As our knowledge of sustainable business practices and our ability to implement them expand, so, too, does the lexicon of green business. The technology surrounding how to make our businesses more eco-friendly continues to evolve, and as we invent new solutions to help reduce our impact on the environment, we also need to create new terminology to describe these advances. By understanding the vocabulary of green business terms, we can gain a better understanding of how businesses affect the environment and what we can do to minimize these effects.

Green Business Terms


Biofuel: A type of fuel made from biological materials, usually plants, that have recently died (as opposed to fossil fuels, which come from biological sources that died long ago)


Cap and Trade: A government policy that caps the amount of greenhouse gas emissions allowed for each business, grants each business a number of credits that corresponds to this amount, and then allows businesses to trade credits that they don’t need. Under this type of program, greener businesses can sell their extra credits to businesses that create more emissions than they’re allowed to.


Carbon Footprint: The amount of carbon dioxide produced by the activities of a person or organization in a given period of time


Carbon Neutrality: The point at which the amount of carbon dioxide absorbed from the atmosphere is the same as the amount released into the atmosphere


Carbon Offsets: Payments made by a polluting business or other organization to fund efforts to reduce carbon dioxide emissions, offsetting the environmental damage of the polluting activities


Carbon Tax: A tax on the amount of carbon dioxide emissions released by a business or other entity or on fossil fuels that produce emissions when they are used


Circular Economy: An economic system in which products and materials are reused, refurbished, and recycled as much as possible


Corporate Social Responsibility: A business policy focused on both profitability and having a positive social and environmental impact


Cradle to Cradle: The production of goods that can be recycled when they are no longer useful, meaning that the materials get a new life rather than going into a landfill


Energy Audit: An assessment of how much energy a building uses and how this use can be minimized


Green Building: A build designed with the goal of maximizing efficient use of resources, both during and after construction, and minimizing negative effects on the environment


Green Business: A business that works toward improving the environment, either by offering eco-friendly products or services or implementing eco-friendly policies


Green Economy: The sector of the economy focused on producing goods and services that improve and protect the environment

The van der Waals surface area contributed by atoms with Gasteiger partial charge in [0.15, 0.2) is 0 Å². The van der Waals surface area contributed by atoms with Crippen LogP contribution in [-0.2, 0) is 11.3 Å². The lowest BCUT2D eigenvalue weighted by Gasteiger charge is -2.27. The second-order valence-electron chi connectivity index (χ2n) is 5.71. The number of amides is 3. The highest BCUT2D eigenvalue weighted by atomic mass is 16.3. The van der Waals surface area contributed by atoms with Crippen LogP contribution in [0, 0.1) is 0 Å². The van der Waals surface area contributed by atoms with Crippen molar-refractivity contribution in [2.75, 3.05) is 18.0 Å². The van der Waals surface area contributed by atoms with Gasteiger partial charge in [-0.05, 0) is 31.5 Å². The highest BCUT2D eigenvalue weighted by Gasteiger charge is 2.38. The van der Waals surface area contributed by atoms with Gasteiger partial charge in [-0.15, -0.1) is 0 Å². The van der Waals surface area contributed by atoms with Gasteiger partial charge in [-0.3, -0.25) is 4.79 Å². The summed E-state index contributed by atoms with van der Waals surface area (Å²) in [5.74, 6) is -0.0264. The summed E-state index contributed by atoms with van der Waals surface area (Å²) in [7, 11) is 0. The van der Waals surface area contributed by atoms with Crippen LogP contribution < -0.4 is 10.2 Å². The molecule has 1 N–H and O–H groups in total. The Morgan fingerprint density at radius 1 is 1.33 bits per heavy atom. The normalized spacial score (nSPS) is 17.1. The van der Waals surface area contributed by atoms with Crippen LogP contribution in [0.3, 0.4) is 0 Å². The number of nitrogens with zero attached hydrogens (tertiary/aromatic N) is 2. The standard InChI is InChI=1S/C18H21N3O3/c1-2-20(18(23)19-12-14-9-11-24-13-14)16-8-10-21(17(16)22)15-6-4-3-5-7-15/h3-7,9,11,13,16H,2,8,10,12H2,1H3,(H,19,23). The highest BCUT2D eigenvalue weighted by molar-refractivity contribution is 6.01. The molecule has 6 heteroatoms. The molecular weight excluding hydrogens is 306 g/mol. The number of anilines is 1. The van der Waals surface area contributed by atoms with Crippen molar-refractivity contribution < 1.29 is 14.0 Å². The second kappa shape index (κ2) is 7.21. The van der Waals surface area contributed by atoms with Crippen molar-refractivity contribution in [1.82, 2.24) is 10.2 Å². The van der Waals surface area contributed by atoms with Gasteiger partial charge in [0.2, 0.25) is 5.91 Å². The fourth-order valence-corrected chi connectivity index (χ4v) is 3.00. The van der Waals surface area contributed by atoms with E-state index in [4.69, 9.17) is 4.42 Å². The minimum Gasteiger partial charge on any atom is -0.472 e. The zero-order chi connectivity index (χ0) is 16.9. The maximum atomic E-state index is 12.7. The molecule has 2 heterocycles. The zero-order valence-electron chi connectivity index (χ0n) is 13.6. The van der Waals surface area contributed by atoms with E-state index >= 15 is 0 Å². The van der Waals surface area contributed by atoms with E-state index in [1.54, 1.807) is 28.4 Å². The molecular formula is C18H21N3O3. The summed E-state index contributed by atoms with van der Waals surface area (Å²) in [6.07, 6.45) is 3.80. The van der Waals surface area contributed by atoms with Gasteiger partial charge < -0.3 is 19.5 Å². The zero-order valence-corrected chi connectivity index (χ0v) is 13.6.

Green Roof: A roof that’s covered with soil and plants, which better insulates the roof and provides a habitat for wildlife


Green Supply Chain Management: Managing how a business gets raw materials, makes products, and delivers those products to customers with the goal of minimizing the environmental impacts of every step of this process


Green-Collar Economy: An economy focused on developing clean energy technologies and creating more jobs in this field


Greenwashing: The deceptive positioning of a company as environmentally friendly in order to improve the company’s public image


LEED: Leadership in Energy and Environmental Design, an internationally recognized certification for green buildings


Life Cycle Assessment: An examination of the environmental impact of a product or service over the course of its entire life span, from the materials and energy consumed to create it to the waste that is generated when it is created and used


Photovoltaics: The field of study having to do with using solar cells to convert sunlight into electricity


Social Return on Investment: A measurement of the social and/or environmental impact of an investment in a nonprofit or business. For example, if a company invests in building sustainable and affordable housing, the SROI would include the lower environmental impact of construction as well as the improved living conditions of the new residents.


Solar Thermal: Technology that captures the sun’s energy as heat, which can be used to provide hot water for a building


Sustainability: Meeting our own needs today while ensuring that people in the future will be able to do the same


Triple Bottom Line: An approach to running a business that focuses on profitability, social responsibility, and environmental impact


Weatherization: Reducing energy use by better protecting the inside of a building from the elements


Zero-Carbon Building Standards: A set of guidelines created by the Canada Green Building Council for designing energy-efficient buildings with a minimal impact on the environment


More Green Business Resources

Written by

Manoj Kukreja is a real estate expert and trusted guide in the pursuit of the perfect property. With a remarkable professional journey, Manoj began his career in major Canadian financial institutions, achieving the prestigious Certified Financial Planner designation in 2010. During this time, they earned recognition as one of Canada's top ten financial planners and also played a role in training industry peers. Manoj's extensive financial background now serves as a valuable asset in the real estate domain, ensuring clients make informed decisions during their property search.